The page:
Gachie & another v Gachie (Succession Cause 145 of 2013)  KEHC 2280 (KLR) (24 March 2023) (Ruling)
Neutral citation:  KEHC 2280 (KLR)
Republic of Kenya
Succession Cause 145 of 2013
G Mutai, J
March 24, 2023
David Waithaka Gachie
Charles Wanarua Gachie
Evan Wambugu Gachie
1.Before me is a Notice of Motion application dated November 23, 2022 vide which the applicants seek to have the respondent punished for disobeying the orders of this court. The application is supported by the annexed joint affidavit of David Waithaka Gachie and Charles Wanarua Gachie sworn on November 11, 2022.
2.The applicants aver that the respondent failed to comply with court orders issued on February 15, 2022 that froze his account and ordered him to file statement of account within 2 weeks of the said date. They state that the respondent didn’t properly account for the money that he received and that he refused to provide bank statements for the period between May 1, 2021 and May 18, 2022 despite being ordered to do so.
3.The application was argued before me on March 7, 2023. The applicants were represented by Mrs Momanyi. Ms Kemunto appeared for the Respondent. Mrs Momanyi submitted in support of her application. She urged the court to find the respondent to be in contempt of court and to penalise him accordingly. It was her submissions that orders of the court should be obeyed and that penalising the respondent would restore the dignity of the court. I was invited to look at the records.
4.Ms Kemunto submitted that the respondent had not been in touch with her for a long period of time. She referred me to her application to cease acting for the respondent. She stated that the respondent hadn’t responded to her communication since October 10, 2022. She averred that she felt that she was being compelled to act for the Respondent despite her inability and unwillingness to do so. Regarding the application, she submitted that the applicants had not showed evidence of personal service of the application and of the order. She further submitted that the respondent had provided statement of account. Regarding receipts counsel stated that there was no timeline for their provision. Ms Kemunto urged the court to dismiss the application as the court’s jurisdiction hadn’t been invoked properly.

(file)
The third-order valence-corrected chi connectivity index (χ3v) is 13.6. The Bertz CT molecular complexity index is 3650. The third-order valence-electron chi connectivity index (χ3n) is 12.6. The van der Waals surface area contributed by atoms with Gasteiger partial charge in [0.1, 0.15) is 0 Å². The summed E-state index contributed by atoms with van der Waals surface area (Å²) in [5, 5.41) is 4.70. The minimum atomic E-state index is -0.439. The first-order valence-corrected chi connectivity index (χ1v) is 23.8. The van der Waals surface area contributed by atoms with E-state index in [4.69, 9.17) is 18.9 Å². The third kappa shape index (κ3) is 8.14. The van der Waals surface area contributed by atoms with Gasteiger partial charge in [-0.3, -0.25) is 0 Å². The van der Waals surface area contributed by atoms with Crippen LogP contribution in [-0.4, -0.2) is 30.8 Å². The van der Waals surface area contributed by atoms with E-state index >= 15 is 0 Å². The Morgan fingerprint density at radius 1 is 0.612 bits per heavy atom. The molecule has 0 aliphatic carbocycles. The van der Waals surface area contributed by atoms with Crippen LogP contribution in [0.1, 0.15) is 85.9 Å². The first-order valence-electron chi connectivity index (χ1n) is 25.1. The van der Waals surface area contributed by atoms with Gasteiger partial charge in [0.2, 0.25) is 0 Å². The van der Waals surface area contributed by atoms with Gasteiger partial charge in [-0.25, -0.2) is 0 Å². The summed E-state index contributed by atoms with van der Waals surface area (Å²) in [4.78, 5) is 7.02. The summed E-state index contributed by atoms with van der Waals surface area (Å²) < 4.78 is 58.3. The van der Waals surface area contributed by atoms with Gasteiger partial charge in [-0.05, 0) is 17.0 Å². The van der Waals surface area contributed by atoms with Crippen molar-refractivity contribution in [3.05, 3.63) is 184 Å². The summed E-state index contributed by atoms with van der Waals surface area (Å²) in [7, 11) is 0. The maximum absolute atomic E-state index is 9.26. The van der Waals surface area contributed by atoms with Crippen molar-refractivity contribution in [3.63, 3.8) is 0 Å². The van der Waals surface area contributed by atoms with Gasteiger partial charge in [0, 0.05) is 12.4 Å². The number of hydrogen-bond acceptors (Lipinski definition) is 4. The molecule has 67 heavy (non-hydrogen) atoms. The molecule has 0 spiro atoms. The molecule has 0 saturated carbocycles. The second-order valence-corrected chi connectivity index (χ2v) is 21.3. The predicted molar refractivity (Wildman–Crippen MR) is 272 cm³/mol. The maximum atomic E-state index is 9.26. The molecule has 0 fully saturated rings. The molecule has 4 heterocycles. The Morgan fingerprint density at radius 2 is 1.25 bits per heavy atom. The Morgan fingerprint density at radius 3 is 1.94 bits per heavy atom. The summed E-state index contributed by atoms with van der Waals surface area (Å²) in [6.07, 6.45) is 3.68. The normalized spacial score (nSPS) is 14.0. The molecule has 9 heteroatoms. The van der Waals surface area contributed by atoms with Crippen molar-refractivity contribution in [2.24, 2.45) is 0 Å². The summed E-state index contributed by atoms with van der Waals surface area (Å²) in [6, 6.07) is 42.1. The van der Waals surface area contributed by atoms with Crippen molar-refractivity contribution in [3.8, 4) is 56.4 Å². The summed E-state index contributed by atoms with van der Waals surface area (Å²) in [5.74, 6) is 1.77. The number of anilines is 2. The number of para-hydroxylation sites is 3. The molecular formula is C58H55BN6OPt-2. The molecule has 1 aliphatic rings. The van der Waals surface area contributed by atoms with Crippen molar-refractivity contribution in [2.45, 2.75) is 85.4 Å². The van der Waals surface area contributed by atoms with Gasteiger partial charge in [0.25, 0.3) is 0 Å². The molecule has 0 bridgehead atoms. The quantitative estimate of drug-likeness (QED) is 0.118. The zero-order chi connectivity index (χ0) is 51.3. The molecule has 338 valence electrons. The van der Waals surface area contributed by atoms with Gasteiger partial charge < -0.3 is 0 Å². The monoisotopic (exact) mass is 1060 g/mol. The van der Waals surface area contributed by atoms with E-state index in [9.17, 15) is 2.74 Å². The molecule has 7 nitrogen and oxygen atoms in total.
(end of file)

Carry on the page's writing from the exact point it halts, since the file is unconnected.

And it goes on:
5.In response the applicants’ counsel urged that the respondent’s counsel had in fact confirmed that the respondent were aware of the orders. As he was aware of the orders he should have complied with them, she submitted. By not complying with the orders he was aware of the respondent had been in contempt of court.
6.I have perused the said application. The respondent did not file a replying affidavit or ground of opposition. I allowed his advocate to submit on the issues of law which she did as indicated above.
7.After the parties had made their oral submission I directed that they also file written submission within 7 days of the said date regarding the proper procedure applicable in contempt court matters. The advocates failed to do so.
8.Has a case been made to hold the respondent in contempt of court? In my opinion the answer is in the affirmative. I say this for 2 reasons. The orders which this court issued were not, in my view, complied with. Secondly, there is sufficient evidence before me that the respondent was properly served with the orders of the court and the application dated November 11, 2022.
9.What is the law regarding contempt of court in Kenya? The contempt of court Act, No 40 of 2016, was declared unconstitutional by Mwita, J in the case of the Kenya Human Rights Commission versus the Attorney General and Another eKLR for lack of public participation as required by Articles 10 and 118 (b) of the Constitution of Kenya, 2010 and for encroaching on the independence of the Judiciary by taking away the inherent jurisdiction of the courts to punish for contempt.